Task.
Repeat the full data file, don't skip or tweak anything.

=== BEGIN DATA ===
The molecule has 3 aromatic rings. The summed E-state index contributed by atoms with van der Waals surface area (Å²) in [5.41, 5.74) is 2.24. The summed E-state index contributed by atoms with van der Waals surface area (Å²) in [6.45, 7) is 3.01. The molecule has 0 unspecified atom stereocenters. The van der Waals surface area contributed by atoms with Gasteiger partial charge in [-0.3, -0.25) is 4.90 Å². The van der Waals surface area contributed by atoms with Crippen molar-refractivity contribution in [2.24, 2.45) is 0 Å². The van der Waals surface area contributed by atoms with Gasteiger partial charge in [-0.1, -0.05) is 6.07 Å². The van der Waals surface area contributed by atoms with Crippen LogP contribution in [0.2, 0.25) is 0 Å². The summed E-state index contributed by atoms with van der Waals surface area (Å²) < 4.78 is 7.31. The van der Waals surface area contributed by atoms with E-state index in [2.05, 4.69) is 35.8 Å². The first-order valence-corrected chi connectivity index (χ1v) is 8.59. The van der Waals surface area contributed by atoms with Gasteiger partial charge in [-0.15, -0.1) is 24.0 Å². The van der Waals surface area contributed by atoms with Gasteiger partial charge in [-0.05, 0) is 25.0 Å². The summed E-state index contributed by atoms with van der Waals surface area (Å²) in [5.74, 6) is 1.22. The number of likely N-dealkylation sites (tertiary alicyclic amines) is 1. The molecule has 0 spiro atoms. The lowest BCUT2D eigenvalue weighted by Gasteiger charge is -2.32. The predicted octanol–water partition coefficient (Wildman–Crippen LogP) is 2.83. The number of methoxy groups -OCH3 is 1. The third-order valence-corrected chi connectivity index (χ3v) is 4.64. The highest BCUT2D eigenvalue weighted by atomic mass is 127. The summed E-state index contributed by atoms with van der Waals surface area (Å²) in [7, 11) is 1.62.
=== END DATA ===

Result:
The molecule has 3 aromatic rings. The summed E-state index contributed by atoms with van der Waals surface area (Å²) in [5.41, 5.74) is 2.24. The summed E-state index contributed by atoms with van der Waals surface area (Å²) in [6.45, 7) is 3.01. The molecule has 0 unspecified atom stereocenters. The van der Waals surface area contributed by atoms with Gasteiger partial charge in [-0.3, -0.25) is 4.90 Å². The van der Waals surface area contributed by atoms with Crippen molar-refractivity contribution in [2.24, 2.45) is 0 Å². The van der Waals surface area contributed by atoms with Gasteiger partial charge in [-0.1, -0.05) is 6.07 Å². The van der Waals surface area contributed by atoms with Crippen LogP contribution in [0.2, 0.25) is 0 Å². The summed E-state index contributed by atoms with van der Waals surface area (Å²) < 4.78 is 7.31. The van der Waals surface area contributed by atoms with E-state index in [2.05, 4.69) is 35.8 Å². The first-order valence-corrected chi connectivity index (χ1v) is 8.59. The van der Waals surface area contributed by atoms with Gasteiger partial charge in [-0.15, -0.1) is 24.0 Å². The van der Waals surface area contributed by atoms with Gasteiger partial charge in [-0.05, 0) is 25.0 Å². The summed E-state index contributed by atoms with van der Waals surface area (Å²) in [5.74, 6) is 1.22. The number of likely N-dealkylation sites (tertiary alicyclic amines) is 1. The molecule has 0 spiro atoms. The lowest BCUT2D eigenvalue weighted by Gasteiger charge is -2.32. The predicted octanol–water partition coefficient (Wildman–Crippen LogP) is 2.83. The number of methoxy groups -OCH3 is 1. The third-order valence-corrected chi connectivity index (χ3v) is 4.64. The highest BCUT2D eigenvalue weighted by atomic mass is 127. The summed E-state index contributed by atoms with van der Waals surface area (Å²) in [7, 11) is 1.62.